This is a followup post to A Case for a Convergence-Divergence Spectrum, so if that terminology is new to you, start there.
Previously, I explained convergence and divergence as a gradient, a subjective judgement, and a matter of degree. For example, I’d map myself on the divergent end of the spectrum — with a narrow, specific orientation rather than more broadly-encompassing one. However, that also comes with a few caveats.
[Crossposted to Pillowfort. Preview image: Spiral Selfie by Howard Ignatius, licensed under CC BY-NC-ND 2.0.]
Introducing “convergence” and “divergence” might seem like introducing unnecessary jargon into an already jargon-heavy ecosystem, but whatever you want to call it, a concept like this is necessary in order to address a certain lexical gap. This is a subject that people are already talking about — and without a dedicated term for it, they’re being hobbled by terminology that wasn’t designed for the purpose.
In this post, I explain into the nature of the problem, where it might’ve came from, and a possible solution. Written for the January 2022 Carnival of Aces.
[Crossposted to Pillowfort.]
An infographic based on the post Don’t Make Me Choose, where I talk about different parts of my identity & experience being pitted against each other in a false binary. Much thanks to all my PF mutuals who helped with feedback and revisions.
These images are free to repost and distribute. If you do so, I would prefer if you would also link back to this post, which includes a transcript below the cut.
[Crossposted to Pillowfort, and reposted to Twitter.]
Although zebras may be black and white, a lot of things in life are not — including when it comes to (a)sexuality, which is why we have words for the gray areas. Unfortunately, not everyone is on the same page about that. You probably already know what overt anti-grayness looks like, but even in communities that claim to support us, there can be a lot of more implicit ways to send a different signal. Here are fourteen signs that grayness isn’t entirely welcome in your communities.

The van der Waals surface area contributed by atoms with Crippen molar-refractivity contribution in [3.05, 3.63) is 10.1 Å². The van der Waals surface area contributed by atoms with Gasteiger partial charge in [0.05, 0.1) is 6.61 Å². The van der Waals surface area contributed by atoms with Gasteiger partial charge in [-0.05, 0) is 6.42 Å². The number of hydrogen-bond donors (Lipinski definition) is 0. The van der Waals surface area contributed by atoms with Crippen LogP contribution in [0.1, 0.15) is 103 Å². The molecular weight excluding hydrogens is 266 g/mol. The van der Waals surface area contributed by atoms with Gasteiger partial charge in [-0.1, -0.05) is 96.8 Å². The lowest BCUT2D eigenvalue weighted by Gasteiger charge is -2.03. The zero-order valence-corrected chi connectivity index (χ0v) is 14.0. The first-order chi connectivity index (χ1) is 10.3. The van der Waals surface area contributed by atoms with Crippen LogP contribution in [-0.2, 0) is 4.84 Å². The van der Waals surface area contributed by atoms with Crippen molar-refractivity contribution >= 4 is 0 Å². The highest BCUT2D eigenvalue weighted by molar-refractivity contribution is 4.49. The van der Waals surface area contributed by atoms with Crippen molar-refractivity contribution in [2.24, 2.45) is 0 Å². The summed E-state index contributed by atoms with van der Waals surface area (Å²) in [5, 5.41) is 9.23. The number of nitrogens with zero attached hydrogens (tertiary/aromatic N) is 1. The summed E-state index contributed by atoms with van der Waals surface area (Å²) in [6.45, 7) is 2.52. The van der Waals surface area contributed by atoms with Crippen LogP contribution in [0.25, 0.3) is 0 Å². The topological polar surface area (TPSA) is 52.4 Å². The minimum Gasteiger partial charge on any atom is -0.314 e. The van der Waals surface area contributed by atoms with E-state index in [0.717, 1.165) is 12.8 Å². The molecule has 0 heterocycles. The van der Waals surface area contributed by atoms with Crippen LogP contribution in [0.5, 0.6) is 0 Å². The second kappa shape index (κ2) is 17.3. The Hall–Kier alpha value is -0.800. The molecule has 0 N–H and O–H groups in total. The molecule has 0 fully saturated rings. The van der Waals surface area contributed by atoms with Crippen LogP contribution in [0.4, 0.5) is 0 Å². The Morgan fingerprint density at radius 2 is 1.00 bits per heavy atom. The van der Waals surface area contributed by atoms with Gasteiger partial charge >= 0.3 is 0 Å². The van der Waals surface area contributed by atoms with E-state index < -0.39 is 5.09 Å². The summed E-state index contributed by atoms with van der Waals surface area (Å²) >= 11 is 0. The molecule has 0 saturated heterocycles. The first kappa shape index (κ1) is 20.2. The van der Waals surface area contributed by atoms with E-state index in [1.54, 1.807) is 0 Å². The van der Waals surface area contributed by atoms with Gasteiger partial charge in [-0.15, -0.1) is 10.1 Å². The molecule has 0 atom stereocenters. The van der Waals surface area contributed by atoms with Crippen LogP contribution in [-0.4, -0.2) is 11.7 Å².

Note in this post, I’m focusing on gray-asexuality, and I’m using grayness to talk about both gray-asexuality as an identity and grayness as an umbrella category for other identities like demi and lith. People among the latter may not necessarily answer to “gray-asexual” per se, but they can still be affected by anti-grayness as a phenomenon.
[Crossposted to Pillowfort. Preview image: Black and White Stripes by Twjst, licensed under CC BY-NC-ND 2.0.]
A QPR infographic for the word’s 11th anniversary. Early drafts were shared with Kaz and s.e. smith, and I have confirmed the accuracy of this account with them both. Much thanks to all my Pillowfort mutuals who helped with feedback and revisions.
This image is free to repost and distribute. If you do so, I would prefer if you linked back to either this post (which has a transcript) or to this genealogy of queerplatonic, which links to all the relevant sources.
[Crossposted to Pillowfort, and reposted to Twitter and Tumblr.]
You know how some people hate Valentine’s Day? Yeah. That’s me and Christmas.
A submission to the December 2021 Carnival of Aces.
[Crossposted to Pillowfort. Preview image from Spring Creek, Yellowstone National Park, Public Domain.]
In academic research that involves surveys or interviews, you’ll notice that a lot of asexuality studies do their recruiting through AVEN. I have a theory about what makes AVEN so convenient for research, and I also have some observations about the resulting impact and why that matters, leading into a broader discussion of citational politics. So really, the question posed in the title of this post is less a primary focus and more of a jumping-off point. Recruiting from the AVEN forums is one thing, but why is it that even when researchers aren’t constrained by recruitment-based methods, they sometimes seem hesitant to closely examine or engage with other ace communities?
[Crossposted to Pillowfort. Preview image by Bailey Rae Weaver, licensed under CC BY 2.0.]
Some scattered personal reflections on masculinity as a concept, written for the October 2021 Gender Exploration Carnival.
[Crossposted to Pillowfort. Preview image by Crusty, Public Domain.]
A personal reflection post about certain forms of attraction subtype terminology and teasing out how come some of it gives me the reaction it does. Written for the October 2021 Carnival of Aces.
This is an extremely niche topic, so if you are not generally privy to these conversations, you may not get much out of this post.
[Crossposted to Pillowfort. Preview image by Tristan Chambers, licensed under CC BY-SA 2.0.]
This is a compilation of links to online conversations about aces and attitudes toward sex, demonstrating intracommunity tensions about how asexuality is defined and how best to talk about the diversity of the community. More than once have I referred back to these conversations as a basis of comparison, so I’ve decided to create this as reference post on how these conversations have unfolded before.
[Crossposted to Pillowfort. Preview image created with The Keys To It All by Alan Levine, Public Domain.]